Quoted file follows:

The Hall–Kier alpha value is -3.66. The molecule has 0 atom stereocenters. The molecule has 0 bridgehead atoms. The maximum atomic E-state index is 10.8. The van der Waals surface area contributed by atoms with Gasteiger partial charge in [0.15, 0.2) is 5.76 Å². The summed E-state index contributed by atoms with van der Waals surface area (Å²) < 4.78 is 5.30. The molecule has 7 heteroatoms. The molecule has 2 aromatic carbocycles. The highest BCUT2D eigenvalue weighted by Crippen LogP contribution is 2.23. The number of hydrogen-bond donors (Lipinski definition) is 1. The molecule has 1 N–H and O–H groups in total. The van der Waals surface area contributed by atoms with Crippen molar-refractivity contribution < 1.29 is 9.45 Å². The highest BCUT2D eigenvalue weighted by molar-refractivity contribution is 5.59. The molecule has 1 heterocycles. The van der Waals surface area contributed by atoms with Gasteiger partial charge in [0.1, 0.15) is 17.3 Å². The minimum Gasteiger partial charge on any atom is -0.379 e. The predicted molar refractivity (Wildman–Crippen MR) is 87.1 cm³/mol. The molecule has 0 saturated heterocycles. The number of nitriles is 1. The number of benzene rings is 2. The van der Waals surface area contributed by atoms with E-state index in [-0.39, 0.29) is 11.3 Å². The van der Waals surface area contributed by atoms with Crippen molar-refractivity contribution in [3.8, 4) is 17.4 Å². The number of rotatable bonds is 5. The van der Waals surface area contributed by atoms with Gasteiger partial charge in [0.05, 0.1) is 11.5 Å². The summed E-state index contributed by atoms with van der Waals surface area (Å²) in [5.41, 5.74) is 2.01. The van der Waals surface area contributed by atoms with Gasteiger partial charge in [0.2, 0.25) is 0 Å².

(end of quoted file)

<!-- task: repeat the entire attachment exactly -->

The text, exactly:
The Hall–Kier alpha value is -3.66. The molecule has 0 atom stereocenters. The molecule has 0 bridgehead atoms. The maximum atomic E-state index is 10.8. The van der Waals surface area contributed by atoms with Gasteiger partial charge in [0.15, 0.2) is 5.76 Å². The summed E-state index contributed by atoms with van der Waals surface area (Å²) < 4.78 is 5.30. The molecule has 7 heteroatoms. The molecule has 2 aromatic carbocycles. The highest BCUT2D eigenvalue weighted by Crippen LogP contribution is 2.23. The number of hydrogen-bond donors (Lipinski definition) is 1. The molecule has 1 N–H and O–H groups in total. The van der Waals surface area contributed by atoms with Crippen molar-refractivity contribution < 1.29 is 9.45 Å². The highest BCUT2D eigenvalue weighted by molar-refractivity contribution is 5.59. The molecule has 1 heterocycles. The van der Waals surface area contributed by atoms with Gasteiger partial charge in [0.1, 0.15) is 17.3 Å². The minimum Gasteiger partial charge on any atom is -0.379 e. The predicted molar refractivity (Wildman–Crippen MR) is 87.1 cm³/mol. The molecule has 0 saturated heterocycles. The number of nitriles is 1. The number of benzene rings is 2. The van der Waals surface area contributed by atoms with E-state index in [-0.39, 0.29) is 11.3 Å². The van der Waals surface area contributed by atoms with Crippen molar-refractivity contribution in [3.8, 4) is 17.4 Å². The number of rotatable bonds is 5. The van der Waals surface area contributed by atoms with Gasteiger partial charge in [0.05, 0.1) is 11.5 Å². The summed E-state index contributed by atoms with van der Waals surface area (Å²) in [5.41, 5.74) is 2.01. The van der Waals surface area contributed by atoms with Gasteiger partial charge in [0.2, 0.25) is 0 Å².